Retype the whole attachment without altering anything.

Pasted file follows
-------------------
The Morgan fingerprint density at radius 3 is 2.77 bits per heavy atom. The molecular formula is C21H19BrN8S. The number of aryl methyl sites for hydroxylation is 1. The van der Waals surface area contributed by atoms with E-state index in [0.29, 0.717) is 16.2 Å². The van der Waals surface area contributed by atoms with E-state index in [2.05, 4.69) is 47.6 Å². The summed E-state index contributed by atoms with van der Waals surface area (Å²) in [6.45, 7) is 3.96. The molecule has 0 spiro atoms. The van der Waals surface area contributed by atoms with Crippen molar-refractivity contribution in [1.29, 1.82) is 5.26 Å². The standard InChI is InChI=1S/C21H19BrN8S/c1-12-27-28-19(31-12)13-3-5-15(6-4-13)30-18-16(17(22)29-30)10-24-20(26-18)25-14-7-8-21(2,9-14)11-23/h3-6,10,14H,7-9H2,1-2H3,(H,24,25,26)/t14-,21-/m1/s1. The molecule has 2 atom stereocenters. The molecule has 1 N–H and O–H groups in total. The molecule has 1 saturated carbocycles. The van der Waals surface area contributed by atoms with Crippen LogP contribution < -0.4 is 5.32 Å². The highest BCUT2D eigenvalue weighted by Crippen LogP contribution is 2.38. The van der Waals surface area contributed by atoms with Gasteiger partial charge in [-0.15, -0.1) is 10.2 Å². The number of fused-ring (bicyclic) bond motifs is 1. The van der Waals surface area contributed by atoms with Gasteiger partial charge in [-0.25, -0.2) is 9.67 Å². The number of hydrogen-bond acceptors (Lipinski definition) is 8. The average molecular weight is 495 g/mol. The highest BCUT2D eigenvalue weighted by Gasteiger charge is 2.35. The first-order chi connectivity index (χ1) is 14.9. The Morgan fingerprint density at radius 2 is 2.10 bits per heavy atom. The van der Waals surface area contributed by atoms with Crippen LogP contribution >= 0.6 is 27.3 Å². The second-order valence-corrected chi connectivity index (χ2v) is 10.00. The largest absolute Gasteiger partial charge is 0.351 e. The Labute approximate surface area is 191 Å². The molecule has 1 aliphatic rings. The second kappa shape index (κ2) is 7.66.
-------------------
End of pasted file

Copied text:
The Morgan fingerprint density at radius 3 is 2.77 bits per heavy atom. The molecular formula is C21H19BrN8S. The number of aryl methyl sites for hydroxylation is 1. The van der Waals surface area contributed by atoms with E-state index in [0.29, 0.717) is 16.2 Å². The van der Waals surface area contributed by atoms with E-state index in [2.05, 4.69) is 47.6 Å². The summed E-state index contributed by atoms with van der Waals surface area (Å²) in [6.45, 7) is 3.96. The molecule has 0 spiro atoms. The van der Waals surface area contributed by atoms with Crippen molar-refractivity contribution in [1.29, 1.82) is 5.26 Å². The standard InChI is InChI=1S/C21H19BrN8S/c1-12-27-28-19(31-12)13-3-5-15(6-4-13)30-18-16(17(22)29-30)10-24-20(26-18)25-14-7-8-21(2,9-14)11-23/h3-6,10,14H,7-9H2,1-2H3,(H,24,25,26)/t14-,21-/m1/s1. The molecule has 2 atom stereocenters. The molecule has 1 N–H and O–H groups in total. The molecule has 1 saturated carbocycles. The van der Waals surface area contributed by atoms with Crippen LogP contribution < -0.4 is 5.32 Å². The highest BCUT2D eigenvalue weighted by Crippen LogP contribution is 2.38. The van der Waals surface area contributed by atoms with Gasteiger partial charge in [-0.15, -0.1) is 10.2 Å². The number of fused-ring (bicyclic) bond motifs is 1. The van der Waals surface area contributed by atoms with Gasteiger partial charge in [-0.25, -0.2) is 9.67 Å². The number of hydrogen-bond acceptors (Lipinski definition) is 8. The average molecular weight is 495 g/mol. The highest BCUT2D eigenvalue weighted by Gasteiger charge is 2.35. The first-order chi connectivity index (χ1) is 14.9. The Morgan fingerprint density at radius 2 is 2.10 bits per heavy atom. The van der Waals surface area contributed by atoms with Crippen LogP contribution >= 0.6 is 27.3 Å². The second-order valence-corrected chi connectivity index (χ2v) is 10.00. The largest absolute Gasteiger partial charge is 0.351 e. The Labute approximate surface area is 191 Å². The molecule has 1 aliphatic rings. The second kappa shape index (κ2) is 7.66.